To do so is not racist, as extremists would have us believe. After all, when I go to Pakistan or Middle Eastern countries, I respect the way they live.

Two years ago, I wore a burkha for the first time for a television programme. It was the most horrid experience. It restricted the way I walked, what I saw, and how I interacted with the world.

It took away my personality. I felt alienated and like a freak. It was hot and uncomfortable, and I was unable to see behind me, exchange a smile with people, or shake hands.

If I had been forced to wear a veil, I would certainly not be free to write this article. Nor would I have run a marathon, become an aerobics teacher or set up a business.

We must unite against the radical Muslim men who love to control women.

My message to those Muslims who want to live in a Talibanised society, and turn their face against Britain, is this: 'If you don't like living here and don't want to integrate, then what the hell are you doing here? Why don't you just go and live in an Islamic country?'



Your Eyes Cheat Your Brain

No matter how strongly you want to believe you are seeing blue and green spirals here, there is no blue color in this image. There is only green, red and orange. What you think is blue is actually green. You can check this through Photoshop, if you need an affirmation. Your eyes cheat you.


U.S. Health Insurers Revoke Policies To Avoid Paying High Costs

According to a new report by congressional investigators, an insurance company practice of retroactively canceling health insurance is fairly common, and it saves insurers a lot of money.

A subcommittee of the House Energy and Commerce Committee recently held a hearing about the report's findings in an effort to bring a halt to this practice. But at the hearing, insurance executives told lawmakers they have no plans to stop rescinding policies.

The act of retroactively canceling insurance is called rescission. It happens with individual health insurance policies, where people apply for insurance on their own, not through their employers. Their application generally includes a questionnaire about their health.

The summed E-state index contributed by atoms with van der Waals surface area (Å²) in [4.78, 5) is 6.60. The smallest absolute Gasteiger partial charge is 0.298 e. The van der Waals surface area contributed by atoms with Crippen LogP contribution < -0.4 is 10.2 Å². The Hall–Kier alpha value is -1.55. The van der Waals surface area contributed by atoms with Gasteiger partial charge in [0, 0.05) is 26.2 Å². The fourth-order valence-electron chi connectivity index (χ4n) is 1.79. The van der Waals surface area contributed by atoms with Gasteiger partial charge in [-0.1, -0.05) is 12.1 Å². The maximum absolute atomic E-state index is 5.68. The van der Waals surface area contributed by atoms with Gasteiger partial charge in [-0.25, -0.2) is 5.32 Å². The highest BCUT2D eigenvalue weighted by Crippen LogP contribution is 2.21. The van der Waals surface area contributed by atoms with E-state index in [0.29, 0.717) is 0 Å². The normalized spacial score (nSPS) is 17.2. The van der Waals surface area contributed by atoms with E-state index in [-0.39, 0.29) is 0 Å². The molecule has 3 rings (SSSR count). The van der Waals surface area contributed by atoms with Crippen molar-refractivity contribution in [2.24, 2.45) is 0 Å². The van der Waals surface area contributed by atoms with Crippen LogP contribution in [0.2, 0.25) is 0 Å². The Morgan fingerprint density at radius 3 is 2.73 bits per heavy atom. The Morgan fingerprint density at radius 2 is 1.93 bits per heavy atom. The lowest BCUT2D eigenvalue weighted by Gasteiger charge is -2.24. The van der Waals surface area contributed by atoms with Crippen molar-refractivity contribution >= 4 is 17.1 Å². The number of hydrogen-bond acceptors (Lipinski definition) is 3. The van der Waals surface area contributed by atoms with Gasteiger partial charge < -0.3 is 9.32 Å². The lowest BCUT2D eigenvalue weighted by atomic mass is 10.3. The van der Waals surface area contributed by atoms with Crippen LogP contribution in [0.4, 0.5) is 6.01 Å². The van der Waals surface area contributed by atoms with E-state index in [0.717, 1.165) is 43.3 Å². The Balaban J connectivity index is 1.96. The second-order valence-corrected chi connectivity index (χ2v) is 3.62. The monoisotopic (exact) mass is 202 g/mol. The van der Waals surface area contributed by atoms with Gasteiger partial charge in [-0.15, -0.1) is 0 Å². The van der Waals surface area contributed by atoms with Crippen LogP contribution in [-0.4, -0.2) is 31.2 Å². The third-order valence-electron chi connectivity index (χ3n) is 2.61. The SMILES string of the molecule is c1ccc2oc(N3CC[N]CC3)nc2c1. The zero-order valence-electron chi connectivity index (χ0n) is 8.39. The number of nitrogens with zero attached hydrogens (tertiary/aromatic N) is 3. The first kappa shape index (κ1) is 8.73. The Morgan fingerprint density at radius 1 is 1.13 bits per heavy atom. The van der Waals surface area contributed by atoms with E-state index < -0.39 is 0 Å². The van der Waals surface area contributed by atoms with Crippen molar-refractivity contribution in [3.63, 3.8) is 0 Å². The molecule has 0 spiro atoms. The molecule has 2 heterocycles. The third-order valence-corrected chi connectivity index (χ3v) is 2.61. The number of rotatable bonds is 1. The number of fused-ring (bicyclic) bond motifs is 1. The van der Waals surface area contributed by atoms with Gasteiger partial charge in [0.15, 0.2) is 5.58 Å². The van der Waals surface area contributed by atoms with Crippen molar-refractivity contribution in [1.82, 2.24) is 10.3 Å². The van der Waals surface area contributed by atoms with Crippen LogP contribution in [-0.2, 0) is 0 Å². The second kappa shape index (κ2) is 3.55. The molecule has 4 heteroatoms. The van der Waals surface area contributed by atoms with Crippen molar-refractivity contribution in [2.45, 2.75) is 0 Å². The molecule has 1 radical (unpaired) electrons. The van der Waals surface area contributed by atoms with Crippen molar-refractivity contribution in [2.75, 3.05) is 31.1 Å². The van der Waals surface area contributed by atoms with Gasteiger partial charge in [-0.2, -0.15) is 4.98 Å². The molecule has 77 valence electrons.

The process begins after a policyholder has been diagnosed with an expensive condition such as cancer. The insurer then reviews the health status information in the questionnaire, and if anything is missing, the policy may be rescinded.

The omission from the application may be deliberate, to hide a health condition that might have made the applicant ineligible for insurance. But sometimes there's an innocent explanation: The policyholder may not have known about a health condition, or may not have thought it was relevant.

The rescissions based on omissions or immaterial conditions incensed many lawmakers.

"I think it's shocking, it's inexcusable. It's a system that we have in place and we've got to stop," Energy and Commerce Committee Chairman Henry Waxman (D-CA) said at the hearing.

From the other side of the aisle, Rep. Joe Barton (R-TX) was also appalled.

"Doesn't it bother you to do this?" he asked Don Hamm, CEO of Assurant Health, who appeared with the CEOs of UnitedHealth's Golden Rule Insurance Co. and WellPoint's Consumer Business.

Losing Insurance At A Critical Time

Hamm's insurance company rescinded the policy of Otto Raddatz after he was diagnosed with lymphoma. Raddatz had not told the company about a CT scan by a now-retired doctor that showed gallstones and a weakened blood vessel.

That's because he didn't know about the findings, his sister Peggy Raddatz, an attorney, testified. She spent weeks on the phone and ended up at the Illinois Attorney General's office, which began an investigation. The retired doctor turned out to be off on a fishing trip.

"Luckily, they were able to find the doctor, who was able to say, 'Yes, I never discussed those issues with him; they were very minor,' " Raddatz testifed.

After Minor Misunderstanding, A Policy Revoked

One of Barton's constituents, Robin Beaton of Waxahachie, Texas, did know that her health history included acne and a rapid heartbeat. But she didn't think they were relevant to her current health and left them off her application.

After she was diagnosed with breast cancer and was scheduled for a double mastectomy, her insurer cancelled her policy, leaving her devastated.

"I had to completely refocus on what to do, where to turn, because my insurance canceled me," she said. Beaton called Barton's office, which started a series of phone calls to her insurer. It took a call from Barton himself to get her reinstated.

Committee investigators found a total of 19,776 rescissions from three large insurers over five years. The rescissions saved the insurers $300 million.

Insurers Say They Won't Change Rescission Practice